In this case, the above Poisson formula calculation fails to quantify any effect Everton’s new manager might have had on the team. It also fails to take Tottenham’s potential fatigue into consideration now that they are playing close to a Europa League fixture.

Correlations are also ignored; such as the widely recognised pitch effect that shows certain matches have a tendency to be either high or low scoring.

These are particularly important areas in lower league games, which can give bettors an edge against bookmakers. It is harder to gain an edge in major leagues such as the English Premier League given the expertise and resources that modern bookmakers have at their disposal.

Last, but not least, these odds do not factor in the margin a bookmaker charges which are hugely important to the whole process of finding value.

Want to apply the Poisson Distribution to football betting? Get the best Premier League odds and highest limits at Pinnacle.

English Premier League preview: Hull City vs. Swansea City

Hull City vs. Swansea City Betting Preview

Hull City host Swansea City in this week’s highlight fixture in the Premier League. With little over ten games left to play, both sides will be desperate to get three points and move a big step closer to avoiding relegation. Will Swansea continue an impressive start to 2017? Can Hull catch their relegation rivals? Read on for some betting insight.

Will the revival lead to survival?

It was only eight games ago that Swansea (3.080*) was rock bottom of the Premier League, one point behind Hull (2.530*) in 19th. Both sides enjoyed a great run of form at the start of January and looked to have turned the tide. Swansea has managed to keep that run going, while Hull has fallen back into trouble.

The myth of the new manager effect was in full force when Paul Clement took charge of Swansea at the start of January and Marco Silva replaced Mike Phelan at Hull just a few days later. Following Silva’s appointment, Hull has played six games in the league (won two, drawn two and lost three).

Swansea has played eight league games since Clement became manager, winning five and losing three – those losses coming against Arsenal, Manchester City and Chelsea. The Swans seem to be in better form, but will Hull’s home field advantage influence the result?

Relegation records

Hull has had two spells in the Premier League in the last eight years, both of which only lasted two seasons. They finished 17th in 2008/09 before being relegated the following season, then finished 16th when they returned in 2013/14, only to be relegated a year later.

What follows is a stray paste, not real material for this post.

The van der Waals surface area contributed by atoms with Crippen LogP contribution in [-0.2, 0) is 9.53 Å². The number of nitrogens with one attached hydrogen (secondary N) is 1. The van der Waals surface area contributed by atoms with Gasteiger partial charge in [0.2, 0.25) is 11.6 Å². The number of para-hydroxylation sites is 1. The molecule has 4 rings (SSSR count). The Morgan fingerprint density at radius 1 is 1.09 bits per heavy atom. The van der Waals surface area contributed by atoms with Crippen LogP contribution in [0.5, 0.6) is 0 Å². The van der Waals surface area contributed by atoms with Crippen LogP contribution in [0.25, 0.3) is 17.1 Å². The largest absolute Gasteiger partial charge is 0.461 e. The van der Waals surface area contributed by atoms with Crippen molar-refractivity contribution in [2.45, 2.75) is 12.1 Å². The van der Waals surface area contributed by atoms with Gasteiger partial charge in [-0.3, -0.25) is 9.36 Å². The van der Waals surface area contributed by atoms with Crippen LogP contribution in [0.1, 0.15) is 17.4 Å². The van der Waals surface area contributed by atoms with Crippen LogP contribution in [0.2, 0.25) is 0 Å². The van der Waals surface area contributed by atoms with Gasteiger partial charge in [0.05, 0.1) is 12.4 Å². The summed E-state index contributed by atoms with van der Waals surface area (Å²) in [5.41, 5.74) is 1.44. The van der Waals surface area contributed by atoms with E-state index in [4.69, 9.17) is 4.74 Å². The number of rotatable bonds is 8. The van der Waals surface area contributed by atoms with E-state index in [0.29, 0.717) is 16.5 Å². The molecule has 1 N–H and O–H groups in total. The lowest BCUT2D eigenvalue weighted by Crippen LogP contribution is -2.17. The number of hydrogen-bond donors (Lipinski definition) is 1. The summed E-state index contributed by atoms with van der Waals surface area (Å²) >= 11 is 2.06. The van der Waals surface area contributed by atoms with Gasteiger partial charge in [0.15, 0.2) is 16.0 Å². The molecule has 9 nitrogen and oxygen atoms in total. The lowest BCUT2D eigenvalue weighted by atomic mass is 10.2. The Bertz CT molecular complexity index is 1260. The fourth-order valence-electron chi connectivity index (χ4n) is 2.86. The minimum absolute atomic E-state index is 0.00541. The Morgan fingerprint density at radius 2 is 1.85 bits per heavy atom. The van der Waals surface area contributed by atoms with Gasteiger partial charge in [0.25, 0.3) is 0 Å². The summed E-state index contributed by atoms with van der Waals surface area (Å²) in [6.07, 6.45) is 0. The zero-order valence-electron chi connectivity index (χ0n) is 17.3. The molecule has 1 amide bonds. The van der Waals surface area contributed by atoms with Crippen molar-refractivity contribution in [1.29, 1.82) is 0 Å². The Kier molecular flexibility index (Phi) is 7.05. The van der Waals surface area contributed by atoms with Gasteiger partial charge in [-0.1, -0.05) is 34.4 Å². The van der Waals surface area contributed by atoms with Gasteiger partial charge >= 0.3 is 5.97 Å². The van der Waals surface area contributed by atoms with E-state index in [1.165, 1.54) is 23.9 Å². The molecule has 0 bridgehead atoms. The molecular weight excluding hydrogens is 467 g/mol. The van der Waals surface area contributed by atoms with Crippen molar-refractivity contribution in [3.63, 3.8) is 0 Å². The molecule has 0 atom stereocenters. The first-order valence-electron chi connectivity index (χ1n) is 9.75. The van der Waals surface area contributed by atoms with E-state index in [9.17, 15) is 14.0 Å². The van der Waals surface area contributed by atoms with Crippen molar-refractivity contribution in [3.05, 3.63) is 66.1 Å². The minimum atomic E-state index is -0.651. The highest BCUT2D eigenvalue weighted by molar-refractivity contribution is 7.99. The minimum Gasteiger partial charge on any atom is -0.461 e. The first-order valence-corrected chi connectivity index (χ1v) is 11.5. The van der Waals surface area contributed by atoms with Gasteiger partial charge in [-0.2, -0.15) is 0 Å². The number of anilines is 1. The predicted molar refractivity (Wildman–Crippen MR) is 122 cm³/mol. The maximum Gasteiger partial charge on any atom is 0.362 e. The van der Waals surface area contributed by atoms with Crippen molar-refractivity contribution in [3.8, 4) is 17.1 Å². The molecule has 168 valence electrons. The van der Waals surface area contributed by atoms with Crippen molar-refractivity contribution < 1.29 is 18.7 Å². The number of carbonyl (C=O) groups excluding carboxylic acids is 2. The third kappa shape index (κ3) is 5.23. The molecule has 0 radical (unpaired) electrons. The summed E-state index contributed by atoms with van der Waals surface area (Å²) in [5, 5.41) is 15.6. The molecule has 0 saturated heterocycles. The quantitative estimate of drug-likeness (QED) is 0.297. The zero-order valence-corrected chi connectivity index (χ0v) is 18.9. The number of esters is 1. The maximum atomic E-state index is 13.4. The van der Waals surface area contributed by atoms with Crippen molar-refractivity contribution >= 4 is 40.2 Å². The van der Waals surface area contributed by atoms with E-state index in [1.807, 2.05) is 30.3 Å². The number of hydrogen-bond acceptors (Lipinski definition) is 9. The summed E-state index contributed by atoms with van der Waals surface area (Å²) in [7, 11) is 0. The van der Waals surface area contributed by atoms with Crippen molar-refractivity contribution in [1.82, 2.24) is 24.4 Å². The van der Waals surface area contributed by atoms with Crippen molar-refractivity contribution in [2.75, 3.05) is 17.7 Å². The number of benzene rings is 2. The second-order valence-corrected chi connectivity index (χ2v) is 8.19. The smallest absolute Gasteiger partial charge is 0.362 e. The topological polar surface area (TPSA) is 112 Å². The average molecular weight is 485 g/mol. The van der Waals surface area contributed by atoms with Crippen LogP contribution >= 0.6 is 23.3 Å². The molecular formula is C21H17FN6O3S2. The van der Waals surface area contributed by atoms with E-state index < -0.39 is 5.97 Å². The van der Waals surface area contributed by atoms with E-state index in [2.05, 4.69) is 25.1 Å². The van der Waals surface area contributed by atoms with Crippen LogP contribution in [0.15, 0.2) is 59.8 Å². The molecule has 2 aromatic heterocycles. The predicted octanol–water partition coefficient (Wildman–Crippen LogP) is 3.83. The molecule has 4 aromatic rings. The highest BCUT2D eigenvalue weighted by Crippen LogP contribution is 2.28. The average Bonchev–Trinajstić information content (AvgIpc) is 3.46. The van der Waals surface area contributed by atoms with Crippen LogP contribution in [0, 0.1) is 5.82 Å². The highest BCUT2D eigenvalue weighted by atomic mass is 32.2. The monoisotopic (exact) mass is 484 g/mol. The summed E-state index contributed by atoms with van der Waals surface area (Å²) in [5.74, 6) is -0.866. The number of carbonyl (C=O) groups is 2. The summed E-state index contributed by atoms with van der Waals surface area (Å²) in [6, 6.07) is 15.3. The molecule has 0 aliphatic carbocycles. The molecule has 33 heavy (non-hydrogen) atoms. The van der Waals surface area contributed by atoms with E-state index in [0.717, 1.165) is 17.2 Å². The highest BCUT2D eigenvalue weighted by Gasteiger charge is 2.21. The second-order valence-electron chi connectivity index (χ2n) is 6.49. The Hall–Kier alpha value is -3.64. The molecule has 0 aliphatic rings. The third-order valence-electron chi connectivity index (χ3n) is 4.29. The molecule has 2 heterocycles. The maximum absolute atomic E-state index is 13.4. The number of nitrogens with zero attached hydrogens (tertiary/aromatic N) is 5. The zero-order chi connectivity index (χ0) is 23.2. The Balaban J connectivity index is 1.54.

Swansea has made the second most defensive errors in the Premier League (15) and the third most errors leading to goals (six).
Swansea, on the other hand, has bucked the trend of newly promoted sides struggling in the Premier League. They won promotion to the top-flight for the first time in 2010/11 and haven’t been anywhere near the relegation zone since – the lowest they’ve finished is 12th (2013/14 and 2015/16).

Hull’s poor record with relegation might be seen as a negative but a loss for Swansea on Saturday would drag them into a battle they haven’t had to fight before.

Hull have paid the penalty

One part of Hull’s game that has hindered their chances of survival is discipline in defence. The Tigers lead the league in both penalties conceded and own goals scored – they have given away ten penalties (three more than any other team) and scored four own goals.

Swansea hasn’t fared much better – they’re third in the list of penalties conceded (five) and joint top with Hull for own goals scored. Additionally, Swansea has made the second most defensive errors in the Premier League (15) and the third most errors leading to goals (six).

A new Swansea style

Paul Clement has had a major impact at Swansea in terms of form, but he’s also dramatically changed their style of play. Previously a possession-centric team, Swansea now play with more width and tend to cross the ball into the box instead of working it through central areas.

Hull lead the league in both penalties conceded and own goals scored – they have given away ten penalties and scored four own goals.
This is the first season Swansea has averaged below 50% possession in their games (48.2%). They have also attempted the fourth most crosses per game in the league (24).

Swansea’s threat from wide areas extends to set pieces as they have scored 12 goals from dead ball situations (third in the league) – a worry for Hull who has conceded 14 goals from set pieces (the second highest in the Premier League).

What to expect

Hull will be desperate for a win on Saturday but avoiding defeat will be the first priority – bridging a four-point gap to safety with only ten games to go will be a real challenge. They will most likely set up to stop Swansea’s wing-backs from getting forward and try to cut off any supply to Gylfi Sigurdsson in the middle.

Sigurdsson has 10 assists this season – four of those have set-up Llorente who has scored 11 in total.
Sigurdsson and Fernando Llorente are at the heart of everything good for Swansea. The Icelandic midfielder has 10 assists this season (the most in the Premier League) – four of those have set-up Llorente who has scored 11 in total. If Sigurdsson can find space to play, Swansea at 3.080* is a great value bet.

Under 2 and 2.5 at 1.952* might not appeal to most considering Swansea has the worst defensive record in the league (conceding 2.19 goals per game) and Hull the second worst (1.96 goals per game conceded), but both sides will set up defensively and be looking to sneak a goal and protect it.

What do the odds tell us?

The latest odds for Hull City vs. Swansea City are updating below:

Real time odds for Hull City vs. Swansea City

Track any significant market movement with this insightful odds movement chart:

Hull City v Swansea Odds Movement

Hull City vs. Swansea City betting preview

 

This article was first published in Pinnacle’s Betting Resources and is written by Benjamin Cronin

Betting on the Premier League? Get the best odds and highest limits at Pinnacle.